Anxiety is a feeling of nervousness, unease, and worry. It can be natural and appropriate to feel that way when facing a difficult or uncertain situation.
But some teens and tweens suffer from anxiety disorder, in which these feelings become excessive and keep the sufferer from being able to enjoy their life. It can cause panic attacks or compulsive behaviors, and a feeling of being unable to do anything.
Basically, anxiety disorder is worry that never stops. It’s strong enough that it can keep a person from being able to perform their daily activities.
In this article, I’m going to go over the symptoms and causes of anxiety, and give you some tips for helping your tween or teen with anxiety.
How Can I Tell if my Teen or Tween is Suffering from Anxiety and Needs Help?
For starters, observe your child and look for symptoms.
I have a free printable Anxiety Symptoms Checklist that you can download to help you.
The symptoms of anxiety can be severe or mild, and include physical, emotional, and/or psychological manifestations. Here are some of the symptoms of anxiety that you should look for in your teenager:
Abdominal Problems Can be a Symptom of Anxiety
Anxiety can cause stomach aches, nausea, diarrhea, and even vomiting.
When we are nervous we sometimes say we have “butterflies” in our stomachs. This refers to the fluttery feeling that some people get, which is caused by the flight or fight response. When our body senses a threat, it decreases circulation to non-vital body processes such as digestion in preparation to be ready to run away from the lion or fight the bear.
This handy plan works well when there is something to run from or fight, but when it’s prolonged, or in response to a math quiz, it can lead to unfortunate abdominal problems.
Muscle Tension and Exhaustion Can be Symptoms of Anxiety
Another word we use to describe how we feel when we are anxious or stressed is “tense.” You may not realize it, but we use that word because there is a tension in our muscles that goes along with the difficult emotions.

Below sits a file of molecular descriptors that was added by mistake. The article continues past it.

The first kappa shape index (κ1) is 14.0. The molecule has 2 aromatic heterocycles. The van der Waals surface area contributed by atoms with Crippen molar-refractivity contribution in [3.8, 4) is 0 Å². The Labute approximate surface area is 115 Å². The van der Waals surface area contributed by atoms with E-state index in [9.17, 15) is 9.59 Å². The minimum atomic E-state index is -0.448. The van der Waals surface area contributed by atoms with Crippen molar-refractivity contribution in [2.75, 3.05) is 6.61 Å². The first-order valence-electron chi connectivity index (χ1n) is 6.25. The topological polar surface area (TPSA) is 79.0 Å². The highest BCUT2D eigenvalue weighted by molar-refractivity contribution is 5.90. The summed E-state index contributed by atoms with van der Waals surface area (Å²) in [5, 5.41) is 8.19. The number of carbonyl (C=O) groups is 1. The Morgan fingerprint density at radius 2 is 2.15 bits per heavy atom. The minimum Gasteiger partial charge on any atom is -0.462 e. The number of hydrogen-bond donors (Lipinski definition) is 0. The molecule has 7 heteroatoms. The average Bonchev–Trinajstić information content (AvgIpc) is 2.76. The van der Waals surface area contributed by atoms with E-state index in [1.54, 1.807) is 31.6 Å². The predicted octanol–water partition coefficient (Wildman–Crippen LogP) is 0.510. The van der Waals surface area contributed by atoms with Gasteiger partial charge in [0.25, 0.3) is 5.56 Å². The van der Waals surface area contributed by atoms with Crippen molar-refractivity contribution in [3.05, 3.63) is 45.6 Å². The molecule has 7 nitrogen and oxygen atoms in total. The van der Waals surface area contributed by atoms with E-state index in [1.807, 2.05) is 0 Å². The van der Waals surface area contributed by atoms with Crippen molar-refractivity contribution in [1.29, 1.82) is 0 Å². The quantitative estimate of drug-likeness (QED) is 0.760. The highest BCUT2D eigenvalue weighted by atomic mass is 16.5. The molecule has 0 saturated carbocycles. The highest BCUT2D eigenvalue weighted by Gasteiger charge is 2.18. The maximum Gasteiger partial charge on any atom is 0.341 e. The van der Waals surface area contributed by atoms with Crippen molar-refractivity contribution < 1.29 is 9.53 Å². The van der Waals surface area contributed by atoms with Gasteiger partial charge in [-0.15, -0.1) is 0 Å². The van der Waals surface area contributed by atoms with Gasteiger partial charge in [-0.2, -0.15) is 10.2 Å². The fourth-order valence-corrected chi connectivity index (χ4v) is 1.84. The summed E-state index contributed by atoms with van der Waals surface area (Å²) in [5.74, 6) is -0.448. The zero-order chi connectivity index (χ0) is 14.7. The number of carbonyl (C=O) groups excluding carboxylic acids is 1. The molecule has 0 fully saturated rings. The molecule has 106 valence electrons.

Muscle tension can cause pain throughout the body, such as headaches. If tension is a serious problem for teens and tweens, they may even suffer from a frightening panic attack. Muscles can spasm and can feel like you’re choking or like a heart attack, which of course increases the feelings of fear and anxiety.
If your teen or tween has anxiety, they may be holding themselves tensely unknowingly. Going around all day with rigidly tense muscles is exhausting.
Does your teen come home each day and stumble back into bed? This could be a sign of tension caused by anxiety.
Restlessness and/or Insomnia Can Be a Symptom of Anxiety
People with anxiety often have trouble relaxing in general and sleeping in particular. You can imagine that going all day with their muscles tensed can lead to exhaustion, as I discussed above.
Similarly, this muscle tension can make it very hard for your teen or tween to relax. Combine this with having a head swirling with worries, and it makes getting comfortable impossible. This can cause restlessness during the day and insomnia at night.
Heart Palpitations Can Be a Symptom of Anxiety
Heart palpitations are part of the fight or flight response, like the butterflies in the stomach. This is when the heart seems to flutter or beat rapidly and irregularly. In the case of anxiety, it can be chronic.
Mental Issues That Can Accompany Anxiety
Tweens who suffer from anxiety can also exhibit irrational fears, known as phobias. They might be afraid of harmless or insignificant things, such as spiders or heights.
It’s also common for anxiety to coexist with Obsessive-Compulsive Disorder (OCD). Teens with OCD feel the need to enact some sort of ritual to alleviate anxious feelings. They may have thoughts that they can’t “turn off,” which are known as obsessions. In order to feel better, they have a compulsion to perform some sort of behavior in a certain way.